Today I spent my last day with our deaf school as part of HODASSU. After having such an amazing experience with these incredible children the pay before, I was so excited to go back and continue our work. The children seemed equally thrilled to see us! Like heading to most places we “boda-ed” around. I have accepted bodas as the major form of transportation here and have finally become comfortable on them, and embraced the way of life. When we get to the school we immediately start with some Physical Education, sports, gymnastics, games, music lessons, speaking lessons (yes! We have deaf students expressing sound! Learning to sound out letters! This is a pretty magical experience to be part of) The children love using their voices, and although we have to try and keep the other students of this government funded school away (due to the fact that they want to make fun of these “disabled kids” some things never change I suppose, and I think that’s a universal problem, clearly). The day was amazing, I had so much fun with these students and have probably received more hugs from them then anyone in life! Each hug is a small high! When the day ended and we said goodbye, I felt an overwhelming sense of happy/sadness. I am so grateful to have met these children, for the lessons they have taught me, to observe and get to be part of their lives for a very small moment. And then I a sad, sad to say goodbye & to leave them. This has been the first real connection I have felt to anyone here, and felt a real attachment to them. I feel so inspired to do more with myself because of them.
There are so many things in Uganda that are hard to except at custom. Our deaf and mentally disabled students are generally shunned by their families. Some are orphaned by both parents, others by one and living in a single parent home. Some of these children are loved at home, and others are treated and I say this in the least political nicest form possible “horribly”. Which only makes their spirits and positive attitudes that much more incredible. Eustice and the Vice Principle at Walabuka West Primary School are one of the only resources for disabled children in Uganda. HODASSU has a goal to build a center where the children can be educated, away from the harassment and judgment of others, also where the children whom don’t have a home to be housed and cared for. Eustace is amazing, completely inspiring and a unique soul here in Uganda. He stands up for those who cant speak or have any rights. When I spoke with him while walking to the school he said “These children are not disabled, there is nothing wrong with them, in fact they are lucky. God gave them this gift. He willed them to be this way and that was his wish, they are blessed and should be treated so.” He informed me that when parents are asked how many children they have, they will say “2, and THAT ONE” they don’t refer to their disabled children as theirs, a family member or even a person. Which is crazy considering how wonderful these kids are. Eustice encourages the children to work around the house and do all the things they are perfectly capable of doing, hopefully he will get that center and that we will have a large part in making that happen. Im certain it will happen, and happy to know these kids have people that really care about them here in Uganda. Did i cry you may think? yes. of course i did. A child came up to me and signed pointing at me and then a triangle with his hands. I couldn’t understand him and he did it numerous times. I quickly went to Eustice and asking what does this mean? throwing my hands in the position. and he said “home”. i looked at the child and he did it again. my heart could not be fuller. i will never forget this sign, and this statement. I am so so blessed.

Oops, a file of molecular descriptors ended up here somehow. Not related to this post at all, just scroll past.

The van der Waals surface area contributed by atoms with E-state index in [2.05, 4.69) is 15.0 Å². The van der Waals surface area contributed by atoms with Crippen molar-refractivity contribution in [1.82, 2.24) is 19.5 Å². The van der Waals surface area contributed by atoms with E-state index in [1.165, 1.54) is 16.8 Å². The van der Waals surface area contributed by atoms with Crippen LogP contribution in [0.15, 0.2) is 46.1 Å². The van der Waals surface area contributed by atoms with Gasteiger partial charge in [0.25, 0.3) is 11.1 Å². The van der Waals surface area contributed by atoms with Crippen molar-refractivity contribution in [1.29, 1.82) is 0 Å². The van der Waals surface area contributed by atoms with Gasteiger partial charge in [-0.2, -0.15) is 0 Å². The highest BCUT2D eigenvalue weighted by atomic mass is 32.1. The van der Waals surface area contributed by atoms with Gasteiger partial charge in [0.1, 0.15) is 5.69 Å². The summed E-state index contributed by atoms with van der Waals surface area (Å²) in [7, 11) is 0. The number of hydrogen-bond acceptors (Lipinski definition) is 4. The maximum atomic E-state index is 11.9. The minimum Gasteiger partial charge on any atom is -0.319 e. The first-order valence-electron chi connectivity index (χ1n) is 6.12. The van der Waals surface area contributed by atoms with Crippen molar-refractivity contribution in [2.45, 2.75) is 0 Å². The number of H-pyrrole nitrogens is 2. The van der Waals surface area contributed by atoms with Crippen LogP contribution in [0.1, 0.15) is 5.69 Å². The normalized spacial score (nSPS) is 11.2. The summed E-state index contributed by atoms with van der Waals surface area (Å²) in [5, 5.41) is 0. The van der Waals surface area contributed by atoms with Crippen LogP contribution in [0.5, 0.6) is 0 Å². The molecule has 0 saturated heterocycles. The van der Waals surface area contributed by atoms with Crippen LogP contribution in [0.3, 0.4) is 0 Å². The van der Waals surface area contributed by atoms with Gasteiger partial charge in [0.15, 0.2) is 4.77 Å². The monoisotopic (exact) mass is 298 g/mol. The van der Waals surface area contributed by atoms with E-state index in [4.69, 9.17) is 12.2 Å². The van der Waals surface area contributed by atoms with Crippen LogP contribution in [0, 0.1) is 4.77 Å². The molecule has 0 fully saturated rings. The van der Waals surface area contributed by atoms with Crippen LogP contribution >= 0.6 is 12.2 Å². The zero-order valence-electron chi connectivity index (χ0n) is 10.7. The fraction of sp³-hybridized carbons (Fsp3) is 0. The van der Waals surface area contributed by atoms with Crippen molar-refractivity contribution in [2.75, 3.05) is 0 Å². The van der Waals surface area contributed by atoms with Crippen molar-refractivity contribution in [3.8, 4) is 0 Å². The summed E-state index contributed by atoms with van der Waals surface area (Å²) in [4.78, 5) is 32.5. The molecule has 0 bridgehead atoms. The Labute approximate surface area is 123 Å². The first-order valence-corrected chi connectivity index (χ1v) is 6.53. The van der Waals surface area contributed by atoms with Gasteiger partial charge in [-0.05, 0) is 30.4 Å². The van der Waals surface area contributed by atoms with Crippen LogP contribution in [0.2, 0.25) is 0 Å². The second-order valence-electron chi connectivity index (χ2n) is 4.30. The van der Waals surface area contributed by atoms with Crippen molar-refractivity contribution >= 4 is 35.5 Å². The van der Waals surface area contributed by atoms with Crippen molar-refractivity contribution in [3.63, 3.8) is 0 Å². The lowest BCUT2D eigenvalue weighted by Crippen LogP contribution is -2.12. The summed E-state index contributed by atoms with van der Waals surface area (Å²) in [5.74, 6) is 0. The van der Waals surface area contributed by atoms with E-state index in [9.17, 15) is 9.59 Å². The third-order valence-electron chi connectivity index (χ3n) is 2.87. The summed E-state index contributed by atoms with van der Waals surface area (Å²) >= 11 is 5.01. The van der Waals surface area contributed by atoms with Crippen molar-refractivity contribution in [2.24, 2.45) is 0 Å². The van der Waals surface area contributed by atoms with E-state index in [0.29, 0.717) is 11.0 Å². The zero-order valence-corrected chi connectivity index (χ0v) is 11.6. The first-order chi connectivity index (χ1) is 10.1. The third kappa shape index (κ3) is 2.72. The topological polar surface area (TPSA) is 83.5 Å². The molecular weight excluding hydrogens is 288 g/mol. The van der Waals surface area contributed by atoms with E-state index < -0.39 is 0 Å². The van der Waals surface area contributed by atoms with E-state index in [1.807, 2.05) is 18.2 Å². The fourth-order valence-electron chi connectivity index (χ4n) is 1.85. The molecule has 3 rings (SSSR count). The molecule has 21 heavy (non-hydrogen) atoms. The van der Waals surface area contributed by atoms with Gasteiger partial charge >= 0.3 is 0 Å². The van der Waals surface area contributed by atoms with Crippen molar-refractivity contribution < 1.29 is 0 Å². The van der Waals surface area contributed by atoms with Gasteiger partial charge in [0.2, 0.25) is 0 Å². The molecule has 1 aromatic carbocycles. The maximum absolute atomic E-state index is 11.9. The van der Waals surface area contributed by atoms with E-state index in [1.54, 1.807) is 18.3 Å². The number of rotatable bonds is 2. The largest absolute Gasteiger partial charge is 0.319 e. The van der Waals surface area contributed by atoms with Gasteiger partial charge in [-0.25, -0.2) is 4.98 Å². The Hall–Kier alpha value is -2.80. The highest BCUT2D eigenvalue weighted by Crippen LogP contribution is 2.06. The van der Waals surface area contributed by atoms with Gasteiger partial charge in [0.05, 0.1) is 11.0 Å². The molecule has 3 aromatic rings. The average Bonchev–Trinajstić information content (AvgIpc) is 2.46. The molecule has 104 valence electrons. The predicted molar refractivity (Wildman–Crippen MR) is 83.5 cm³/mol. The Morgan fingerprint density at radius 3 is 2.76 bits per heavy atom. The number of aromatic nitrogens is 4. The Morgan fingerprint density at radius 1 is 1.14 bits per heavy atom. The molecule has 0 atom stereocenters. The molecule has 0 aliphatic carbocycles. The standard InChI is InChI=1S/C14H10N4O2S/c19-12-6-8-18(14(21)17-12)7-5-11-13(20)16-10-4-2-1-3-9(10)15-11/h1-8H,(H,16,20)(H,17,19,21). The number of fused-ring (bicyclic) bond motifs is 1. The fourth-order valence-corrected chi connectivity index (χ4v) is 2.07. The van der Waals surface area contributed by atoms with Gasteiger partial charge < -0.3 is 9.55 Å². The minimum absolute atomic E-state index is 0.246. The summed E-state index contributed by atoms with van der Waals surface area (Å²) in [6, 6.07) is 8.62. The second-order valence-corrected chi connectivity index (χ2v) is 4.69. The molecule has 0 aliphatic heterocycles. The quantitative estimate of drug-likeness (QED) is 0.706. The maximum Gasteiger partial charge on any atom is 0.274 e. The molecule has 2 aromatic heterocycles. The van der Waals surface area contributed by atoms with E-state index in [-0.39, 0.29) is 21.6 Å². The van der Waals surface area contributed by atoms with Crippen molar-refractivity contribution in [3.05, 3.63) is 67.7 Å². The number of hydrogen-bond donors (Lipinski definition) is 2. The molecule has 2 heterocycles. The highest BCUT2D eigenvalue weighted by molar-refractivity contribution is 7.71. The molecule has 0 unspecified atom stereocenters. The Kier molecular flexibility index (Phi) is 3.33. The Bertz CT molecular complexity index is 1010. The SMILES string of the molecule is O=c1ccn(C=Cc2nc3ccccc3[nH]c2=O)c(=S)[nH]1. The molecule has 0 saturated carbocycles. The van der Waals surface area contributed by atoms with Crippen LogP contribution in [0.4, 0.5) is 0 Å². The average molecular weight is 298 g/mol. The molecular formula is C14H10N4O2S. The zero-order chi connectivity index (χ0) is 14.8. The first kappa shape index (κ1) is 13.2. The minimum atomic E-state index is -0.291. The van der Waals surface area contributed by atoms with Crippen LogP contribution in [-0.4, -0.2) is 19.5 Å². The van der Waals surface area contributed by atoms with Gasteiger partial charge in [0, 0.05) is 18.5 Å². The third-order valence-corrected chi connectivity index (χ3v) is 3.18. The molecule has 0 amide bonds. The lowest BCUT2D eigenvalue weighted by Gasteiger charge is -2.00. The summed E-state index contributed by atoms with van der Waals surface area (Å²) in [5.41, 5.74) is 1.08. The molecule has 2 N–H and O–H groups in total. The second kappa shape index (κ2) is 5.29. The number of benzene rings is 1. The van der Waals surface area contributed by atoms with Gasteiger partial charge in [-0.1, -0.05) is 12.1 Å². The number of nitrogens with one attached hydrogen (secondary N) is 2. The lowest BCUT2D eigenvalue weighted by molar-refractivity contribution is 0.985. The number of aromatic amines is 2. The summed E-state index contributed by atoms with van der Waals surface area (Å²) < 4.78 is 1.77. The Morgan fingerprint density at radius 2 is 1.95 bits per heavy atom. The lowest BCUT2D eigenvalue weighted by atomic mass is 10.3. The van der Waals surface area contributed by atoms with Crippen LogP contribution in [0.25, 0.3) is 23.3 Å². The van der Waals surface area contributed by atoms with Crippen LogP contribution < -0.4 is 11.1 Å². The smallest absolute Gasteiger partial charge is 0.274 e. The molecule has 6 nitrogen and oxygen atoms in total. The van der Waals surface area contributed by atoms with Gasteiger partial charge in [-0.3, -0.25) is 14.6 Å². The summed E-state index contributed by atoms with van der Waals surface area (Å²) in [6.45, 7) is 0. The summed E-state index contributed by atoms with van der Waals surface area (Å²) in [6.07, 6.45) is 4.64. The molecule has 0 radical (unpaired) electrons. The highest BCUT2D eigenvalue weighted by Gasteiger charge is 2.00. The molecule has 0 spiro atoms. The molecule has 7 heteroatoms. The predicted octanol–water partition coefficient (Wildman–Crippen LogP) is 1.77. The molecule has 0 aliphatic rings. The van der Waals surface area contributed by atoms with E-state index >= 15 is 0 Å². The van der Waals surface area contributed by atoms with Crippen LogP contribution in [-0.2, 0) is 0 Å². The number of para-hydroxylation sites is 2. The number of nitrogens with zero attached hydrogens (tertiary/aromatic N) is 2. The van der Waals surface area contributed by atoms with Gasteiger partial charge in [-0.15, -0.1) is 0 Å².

I ended the night sitting by the Nile drinking African Tea (the best tea in the WORLD!) watching bats and birds fly by, stopped for some dinner and to meet a new volunteer who arrived, Dana, a real sweetheart. She is a nurse who will be working with Vanessa on our puberty classes! I’m super excited about this class on Saturday. I realize that sounds like a strange thing to be excited about but here, like most things, are pretty undereducated. The mothers do not talk to their girls about ANYTHING to expect, this is not a custom. It feels really important to me to help educate young woman on this matter. Also this will be a forum for questions! These children will get to ask and discuss things that they might never have been able too. I’m really happy to take part in that.
Well, I should shower and head to bed for the night, we are up at 8am tomorrow to work with the Care & Share woman!!
Lots of love,